What Dividend Hunters Need To Know About Diageo plc

Royston Wild looks at whether Diageo plc (LON: DGE) is an attractive income stock.

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Today I am looking at whether beverages giant Diageo (LSE: DGE) (NYSE: DEO.US) is an appealing pick for those seeking chunky dividend income.

Emerging markets on the ropes

Diageo shocked the market earlier this month when it announced that intensifying sales weakness in developing regions pushed total net organic revenues 1.3% during January-March.

Most notably, sales in Asia Pacific slumped 19% during the period, and chief executive Ivan Menezes warned that “currency diageovolatility and caution about the outlook for GDP growth [in emerging markets] are negatively impacting business and consumer confidence.”

Still, Diageo saw sales in North America — the firm’s largest market and responsible for 40% of group profits — tick 1.2% higher in line with expectations. Meanwhile, the previously-bombed out regions of Europe are also showing signs of recovery, with sales there also rising 1.2% during the quarter.

Dividends set to run below market average

Diageo has been a reliable income pick for shareholders in recent times, the firm having consistently lifted the full-year dividend during each of the past five years.

And even though current problems in emerging markets are expected to result in the first earnings dip for many years during the 12 months concluding June 2014 — a 4% decline is forecast — the business is still expected to keep payouts ticking higher.

City analysts expect the drinks giant to lift the total dividend 4% during 2014 to 51.2p per share, with an additional 4% rise pencilled in to 55.5p next year. Still, predicted payments for this year and next only carry yields of 2.8% and 3% respectively, lagging a prospective average of 3.3% for the complete FTSE 100.

Shareholder payouts not a priority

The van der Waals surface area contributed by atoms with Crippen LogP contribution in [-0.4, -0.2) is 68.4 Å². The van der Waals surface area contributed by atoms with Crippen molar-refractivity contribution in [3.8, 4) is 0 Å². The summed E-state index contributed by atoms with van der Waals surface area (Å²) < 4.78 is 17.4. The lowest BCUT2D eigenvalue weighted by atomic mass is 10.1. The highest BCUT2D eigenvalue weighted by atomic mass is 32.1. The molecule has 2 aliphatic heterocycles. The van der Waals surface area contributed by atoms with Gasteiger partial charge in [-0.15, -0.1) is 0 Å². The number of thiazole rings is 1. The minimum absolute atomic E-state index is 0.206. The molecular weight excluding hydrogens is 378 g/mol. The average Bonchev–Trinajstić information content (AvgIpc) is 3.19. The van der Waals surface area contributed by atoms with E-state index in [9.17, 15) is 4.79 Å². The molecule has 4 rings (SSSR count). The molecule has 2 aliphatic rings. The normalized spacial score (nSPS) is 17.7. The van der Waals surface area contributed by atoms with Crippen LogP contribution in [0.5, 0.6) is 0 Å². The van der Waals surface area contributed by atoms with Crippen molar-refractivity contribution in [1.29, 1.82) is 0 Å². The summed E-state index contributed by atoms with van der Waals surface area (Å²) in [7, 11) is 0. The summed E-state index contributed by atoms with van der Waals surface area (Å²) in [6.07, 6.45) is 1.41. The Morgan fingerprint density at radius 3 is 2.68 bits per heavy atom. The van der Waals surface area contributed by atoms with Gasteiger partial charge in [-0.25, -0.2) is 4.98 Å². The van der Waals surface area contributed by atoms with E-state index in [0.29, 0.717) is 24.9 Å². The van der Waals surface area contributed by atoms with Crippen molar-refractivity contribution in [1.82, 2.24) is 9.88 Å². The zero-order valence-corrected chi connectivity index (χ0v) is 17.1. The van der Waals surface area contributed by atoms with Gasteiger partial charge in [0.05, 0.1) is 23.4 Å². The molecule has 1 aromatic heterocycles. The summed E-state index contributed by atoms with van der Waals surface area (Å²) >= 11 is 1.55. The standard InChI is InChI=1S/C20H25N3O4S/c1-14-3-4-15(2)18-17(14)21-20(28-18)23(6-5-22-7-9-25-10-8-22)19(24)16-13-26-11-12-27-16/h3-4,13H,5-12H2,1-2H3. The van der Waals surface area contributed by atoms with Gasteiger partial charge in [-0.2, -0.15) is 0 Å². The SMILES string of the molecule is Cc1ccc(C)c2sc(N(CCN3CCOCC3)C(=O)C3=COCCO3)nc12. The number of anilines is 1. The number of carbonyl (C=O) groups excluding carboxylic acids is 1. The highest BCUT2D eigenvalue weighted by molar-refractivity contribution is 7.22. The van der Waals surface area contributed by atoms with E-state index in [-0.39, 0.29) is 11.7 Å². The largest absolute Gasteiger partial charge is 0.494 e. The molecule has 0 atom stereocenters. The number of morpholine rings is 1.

Helped by an anticipated 9% earnings recovery next year, Diageo carries dividend coverage of 2 times forward earnings both this year and next, bang on the widely-regarded security benchmark.

However, investors cannot rely on a chunky cash pile to support solid dividend growth should earnings forecasts miss — indeed, Diageo saw free cash flow slump by more than half to £326m during July-December, mainly due to lower cash from operations and a vastly-higher tax bill.  

Besides, rewarding shareholders with large dividends falls below Diageo’s acquisition drive in the pecking order when it comes to dealing with surplus capital. Indeed, the firm announced plans to hike its stake in United Spirits to 54.8% in recent weeks by purchasing an additional 26% worth of shares for around $1.9bn, a move which will give it control of the Indian spirits manufacturer.

Investors should, of course, be concerned by Diageo’s rapidly declining fortunes in emerging markets, particularly as subsequent earnings constraints could pressure dividend growth. I am a believer in the long-term investment appeal of these regions, however, and am convinced that the firm’s rising exposure to these far-flung climes should deliver solid earnings growth in coming years.

But given Diageo’s current travails in developing regions — not to mention aggressive, and capital-sapping, expansion plans in such territories — I believe that more lucrative income stocks can be found elsewhere.

Should you invest, the value of your investment may rise or fall and your capital is at risk. Before investing, your individual circumstances should be assessed. Consider taking independent financial advice.

Royston does not own shares in Diageo.

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